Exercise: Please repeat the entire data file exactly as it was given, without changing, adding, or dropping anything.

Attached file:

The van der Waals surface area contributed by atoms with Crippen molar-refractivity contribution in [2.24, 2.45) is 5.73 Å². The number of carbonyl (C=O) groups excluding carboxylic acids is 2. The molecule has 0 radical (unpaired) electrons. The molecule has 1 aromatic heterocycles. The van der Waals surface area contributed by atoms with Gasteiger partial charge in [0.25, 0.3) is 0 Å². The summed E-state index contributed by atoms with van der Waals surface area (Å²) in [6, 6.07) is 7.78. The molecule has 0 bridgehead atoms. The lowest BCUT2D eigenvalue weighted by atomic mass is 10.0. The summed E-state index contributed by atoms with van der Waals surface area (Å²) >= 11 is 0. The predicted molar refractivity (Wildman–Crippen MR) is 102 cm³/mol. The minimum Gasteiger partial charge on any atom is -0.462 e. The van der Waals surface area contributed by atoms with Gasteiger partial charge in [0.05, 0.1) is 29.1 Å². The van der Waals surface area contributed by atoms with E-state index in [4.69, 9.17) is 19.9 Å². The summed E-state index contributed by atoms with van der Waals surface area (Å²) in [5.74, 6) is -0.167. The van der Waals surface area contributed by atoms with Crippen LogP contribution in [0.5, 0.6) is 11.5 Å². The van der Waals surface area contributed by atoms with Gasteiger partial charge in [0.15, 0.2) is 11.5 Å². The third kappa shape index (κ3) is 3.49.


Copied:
The van der Waals surface area contributed by atoms with Crippen molar-refractivity contribution in [2.24, 2.45) is 5.73 Å². The number of carbonyl (C=O) groups excluding carboxylic acids is 2. The molecule has 0 radical (unpaired) electrons. The molecule has 1 aromatic heterocycles. The van der Waals surface area contributed by atoms with Gasteiger partial charge in [0.25, 0.3) is 0 Å². The summed E-state index contributed by atoms with van der Waals surface area (Å²) in [6, 6.07) is 7.78. The molecule has 0 bridgehead atoms. The lowest BCUT2D eigenvalue weighted by atomic mass is 10.0. The summed E-state index contributed by atoms with van der Waals surface area (Å²) >= 11 is 0. The predicted molar refractivity (Wildman–Crippen MR) is 102 cm³/mol. The minimum Gasteiger partial charge on any atom is -0.462 e. The van der Waals surface area contributed by atoms with Gasteiger partial charge in [0.05, 0.1) is 29.1 Å². The van der Waals surface area contributed by atoms with E-state index in [4.69, 9.17) is 19.9 Å². The summed E-state index contributed by atoms with van der Waals surface area (Å²) in [5.74, 6) is -0.167. The van der Waals surface area contributed by atoms with Crippen LogP contribution in [0.5, 0.6) is 11.5 Å². The van der Waals surface area contributed by atoms with Gasteiger partial charge in [0.15, 0.2) is 11.5 Å². The third kappa shape index (κ3) is 3.49.